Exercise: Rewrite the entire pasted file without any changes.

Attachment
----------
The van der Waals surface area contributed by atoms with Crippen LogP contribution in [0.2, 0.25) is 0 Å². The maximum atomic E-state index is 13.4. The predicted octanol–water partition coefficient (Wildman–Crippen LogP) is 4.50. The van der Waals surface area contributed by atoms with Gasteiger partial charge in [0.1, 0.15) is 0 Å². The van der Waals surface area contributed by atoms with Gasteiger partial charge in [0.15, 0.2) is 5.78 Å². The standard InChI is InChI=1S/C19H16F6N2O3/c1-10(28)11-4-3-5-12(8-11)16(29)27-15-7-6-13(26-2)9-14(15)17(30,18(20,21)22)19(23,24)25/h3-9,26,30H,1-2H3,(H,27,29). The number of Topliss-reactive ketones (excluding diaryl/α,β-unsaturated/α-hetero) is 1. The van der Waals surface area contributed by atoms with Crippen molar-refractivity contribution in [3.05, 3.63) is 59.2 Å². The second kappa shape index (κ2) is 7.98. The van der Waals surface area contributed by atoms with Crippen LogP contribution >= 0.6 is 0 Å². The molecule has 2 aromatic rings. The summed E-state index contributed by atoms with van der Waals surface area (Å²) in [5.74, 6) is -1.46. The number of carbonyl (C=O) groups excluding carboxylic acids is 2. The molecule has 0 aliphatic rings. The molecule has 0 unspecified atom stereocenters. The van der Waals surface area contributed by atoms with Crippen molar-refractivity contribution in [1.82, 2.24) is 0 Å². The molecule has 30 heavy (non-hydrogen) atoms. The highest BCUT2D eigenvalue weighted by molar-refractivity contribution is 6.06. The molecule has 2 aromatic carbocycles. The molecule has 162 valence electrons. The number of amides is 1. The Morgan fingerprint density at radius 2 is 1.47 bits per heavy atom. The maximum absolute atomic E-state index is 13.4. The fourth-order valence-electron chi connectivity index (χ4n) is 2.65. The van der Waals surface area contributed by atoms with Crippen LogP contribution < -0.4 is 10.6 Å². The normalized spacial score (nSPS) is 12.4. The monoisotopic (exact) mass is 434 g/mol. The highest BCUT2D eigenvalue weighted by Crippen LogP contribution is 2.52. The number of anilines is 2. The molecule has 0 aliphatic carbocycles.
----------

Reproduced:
The van der Waals surface area contributed by atoms with Crippen LogP contribution in [0.2, 0.25) is 0 Å². The maximum atomic E-state index is 13.4. The predicted octanol–water partition coefficient (Wildman–Crippen LogP) is 4.50. The van der Waals surface area contributed by atoms with Gasteiger partial charge in [0.1, 0.15) is 0 Å². The van der Waals surface area contributed by atoms with Gasteiger partial charge in [0.15, 0.2) is 5.78 Å². The standard InChI is InChI=1S/C19H16F6N2O3/c1-10(28)11-4-3-5-12(8-11)16(29)27-15-7-6-13(26-2)9-14(15)17(30,18(20,21)22)19(23,24)25/h3-9,26,30H,1-2H3,(H,27,29). The number of Topliss-reactive ketones (excluding diaryl/α,β-unsaturated/α-hetero) is 1. The van der Waals surface area contributed by atoms with Crippen molar-refractivity contribution in [3.05, 3.63) is 59.2 Å². The second kappa shape index (κ2) is 7.98. The van der Waals surface area contributed by atoms with Crippen LogP contribution >= 0.6 is 0 Å². The molecule has 2 aromatic rings. The summed E-state index contributed by atoms with van der Waals surface area (Å²) in [5.74, 6) is -1.46. The number of carbonyl (C=O) groups excluding carboxylic acids is 2. The molecule has 0 aliphatic rings. The molecule has 0 unspecified atom stereocenters. The van der Waals surface area contributed by atoms with Crippen molar-refractivity contribution in [1.82, 2.24) is 0 Å². The molecule has 30 heavy (non-hydrogen) atoms. The highest BCUT2D eigenvalue weighted by molar-refractivity contribution is 6.06. The molecule has 2 aromatic carbocycles. The molecule has 162 valence electrons. The number of amides is 1. The Morgan fingerprint density at radius 2 is 1.47 bits per heavy atom. The maximum absolute atomic E-state index is 13.4. The fourth-order valence-electron chi connectivity index (χ4n) is 2.65. The van der Waals surface area contributed by atoms with Crippen LogP contribution < -0.4 is 10.6 Å². The normalized spacial score (nSPS) is 12.4. The monoisotopic (exact) mass is 434 g/mol. The highest BCUT2D eigenvalue weighted by Crippen LogP contribution is 2.52. The number of anilines is 2. The molecule has 0 aliphatic carbocycles.